Posted 28 January 2019 by Andrew Gardner
Sussex is a haven for ramblers. The keen can walk the South Downs or the Weald using one of our cosy holiday cottages as a base, while the rest of us take in small sections of this scenic landscape near our holiday cottages, or enjoy a gentle stroll by the sea. Here to start the year are two versions of one of my favourite circular walks – Chanctonbury Ring.
This iconic Sussex landmark is a ring of beech trees marking a Bronze Age hill fort, with panoramic views over the coast and the Weald (on a clear day I reckon you might spot Leith Hill Tower, the highest point of the North Downs). The route is mainly easy to find, though I always recommend you carry a map or use a download.
Steyning is the usual starting point for a 3-4hr circuit – if you've found one of our pretty holiday cottages near Steyning you're perfectly placed, but you can get there by bus from Brighton, Hove and Shoreham and you'll find clear directions from this point on the southdowns.gov.uk website. You'll start with a long, mostly (but not entirely – this is the South Downs, after all!) gradual uphill through a mixture of woodland and open countryside, joining a stretch of the South Downs Way. When you reach Chanctonbury Ring you leave the main trail, heading slightly right and downhill – quite steeply in places. After this you'll have the option of a longer circuit towards the village of Washington, or heading back to Steyning.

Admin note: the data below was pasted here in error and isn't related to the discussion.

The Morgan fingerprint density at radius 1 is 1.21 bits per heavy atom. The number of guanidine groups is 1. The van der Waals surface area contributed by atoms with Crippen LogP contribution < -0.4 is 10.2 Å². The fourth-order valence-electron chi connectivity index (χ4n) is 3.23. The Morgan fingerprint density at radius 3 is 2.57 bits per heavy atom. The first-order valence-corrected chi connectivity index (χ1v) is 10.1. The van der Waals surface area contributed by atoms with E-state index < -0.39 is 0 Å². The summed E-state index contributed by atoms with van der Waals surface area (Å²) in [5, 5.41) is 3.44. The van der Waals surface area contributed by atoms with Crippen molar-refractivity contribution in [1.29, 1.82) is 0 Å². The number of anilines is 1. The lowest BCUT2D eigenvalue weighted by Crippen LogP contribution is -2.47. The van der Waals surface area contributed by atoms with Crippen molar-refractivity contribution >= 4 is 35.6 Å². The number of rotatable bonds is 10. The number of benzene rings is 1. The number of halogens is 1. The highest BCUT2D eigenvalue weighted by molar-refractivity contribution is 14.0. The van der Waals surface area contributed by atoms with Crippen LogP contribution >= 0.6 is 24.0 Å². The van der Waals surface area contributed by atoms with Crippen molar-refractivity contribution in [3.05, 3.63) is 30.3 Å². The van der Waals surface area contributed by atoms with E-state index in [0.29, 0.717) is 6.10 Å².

I also like the shorter circuit from the little car park in Chanctonbury Ring Rd, near Washington. Head left up the lane, then follow a path straight ahead and steeply up through the woods. This is a tough hill, but the woodland is very pretty. You'll emerge into open countryside – turn right and you'll soon see Chanctonbury Ring up ahead. You can then circle back round the open area to walk back the same way to your car, or follow the Steyning circuit downhill to your right, which brings you back to the top of Chanctonbury Ring Rd.
I love these walks and I hope you do too!